Elon Musk’s Idea to Actually Make Twitter a HellsiteReading Time: 6 minutes
Users cherish the block button. Of course Musk says he’s ditching it., Elon Musk wants the block button gone from X. Here’s why.
Once again, Elon Musk is poised to make a major change to the social network he bought last year, and so far only he appears to know why.
Elon Musk said on Friday that he plans to do away with the block feature on X, the website that most people still call Twitter. Musk’s publicly stated case is a vague one: that blocking ‘makes no sense.’ But it’s reasonable to think his motivations are more specific. Musk seems to have become aware by the week of this year’s Super Bowl that he’s one of the most commonly blocked users of his own website. Platformer reported that it deeply bothered Musk when Joe Biden, who is the president of the United States, got more impressions for a banal football tweet than Musk did for his own. Musk reportedly determined that one of the reasons for this grievous lack of reach was that Twitter’s recommendation algorithm was penalizing him unfairly over the number of users who had blocked his account, thereby shielding themselves from seeing Musk’s posts and preventing him from seeing theirs or tweeting in their direction. Soon after, Musk made sure Twitter changed how the algorithm treated blocks in a way that wouldn’t suppress the impact of huge accounts. Musk does not like the block button, and I think that’s because so many people use it to disapprove of him.
There could be other factors at play too. Musk has been in a flirty relationship with the online right for the past few years—they’re now going steady—and many of the accounts with which he has warm interactions belong to people who probably also get blocked a lot when others don’t want to hear from them anymore. Musk believes that people should be able to pay him for the right to have their voices travel farther on his platform, and the block button could infringe on that mission. He might also be sensitive to an advertising issue: Some people block accounts when they see their ads in their feeds, and limiting the reach of paying advertisers is awkward. The issue could get more acute as mainstream marketers stay away and unknown, often seedy-looking ones make up a (surely teeny) part of the difference. It seems like Musk could order his software engineers to program around that problem, but maybe he’d rather avoid the issue altogether.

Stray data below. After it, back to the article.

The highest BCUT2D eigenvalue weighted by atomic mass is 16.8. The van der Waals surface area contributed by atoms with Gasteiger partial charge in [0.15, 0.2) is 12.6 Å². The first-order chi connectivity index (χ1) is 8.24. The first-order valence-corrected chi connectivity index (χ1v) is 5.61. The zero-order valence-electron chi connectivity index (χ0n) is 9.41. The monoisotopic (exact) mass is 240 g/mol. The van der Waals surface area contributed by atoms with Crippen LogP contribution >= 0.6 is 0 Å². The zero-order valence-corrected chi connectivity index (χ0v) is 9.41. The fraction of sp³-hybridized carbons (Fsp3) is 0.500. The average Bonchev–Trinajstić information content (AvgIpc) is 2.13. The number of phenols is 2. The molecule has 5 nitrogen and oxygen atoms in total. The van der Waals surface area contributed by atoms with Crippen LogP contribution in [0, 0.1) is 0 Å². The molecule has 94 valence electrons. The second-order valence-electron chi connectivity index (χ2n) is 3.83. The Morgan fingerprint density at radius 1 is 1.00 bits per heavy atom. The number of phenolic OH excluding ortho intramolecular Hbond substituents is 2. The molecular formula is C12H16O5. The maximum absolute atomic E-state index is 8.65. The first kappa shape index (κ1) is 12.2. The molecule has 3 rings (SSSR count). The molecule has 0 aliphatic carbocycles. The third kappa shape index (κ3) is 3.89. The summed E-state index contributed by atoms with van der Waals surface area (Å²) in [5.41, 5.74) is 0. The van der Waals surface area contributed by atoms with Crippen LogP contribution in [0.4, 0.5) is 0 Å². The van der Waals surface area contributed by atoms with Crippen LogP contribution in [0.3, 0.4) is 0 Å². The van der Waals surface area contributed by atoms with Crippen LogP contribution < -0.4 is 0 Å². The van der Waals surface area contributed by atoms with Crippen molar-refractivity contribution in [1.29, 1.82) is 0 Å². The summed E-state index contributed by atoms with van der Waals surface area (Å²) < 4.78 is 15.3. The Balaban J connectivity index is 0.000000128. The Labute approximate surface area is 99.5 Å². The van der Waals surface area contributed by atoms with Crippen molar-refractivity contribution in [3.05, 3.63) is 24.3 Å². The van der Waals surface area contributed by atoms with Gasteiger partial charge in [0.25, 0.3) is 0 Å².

It’s true, in other words, that having a block feature on X really doesn’t make any sense—but only for Elon Musk. He’s the richest man in the world, with the most committed army of internet warriors this side of Mar-a-Lago. With 153 million followers, a good number of which are real humans, the block button cannot lessen the chaos Musk sees whenever he scrolls through the replies to the posts he makes on his own app. It might be a business inconvenience for him. And he is also, critically, a well-connected white guy, which would make him the least endangered creature on the internet even if he did not buy the website that he calls a digital town square.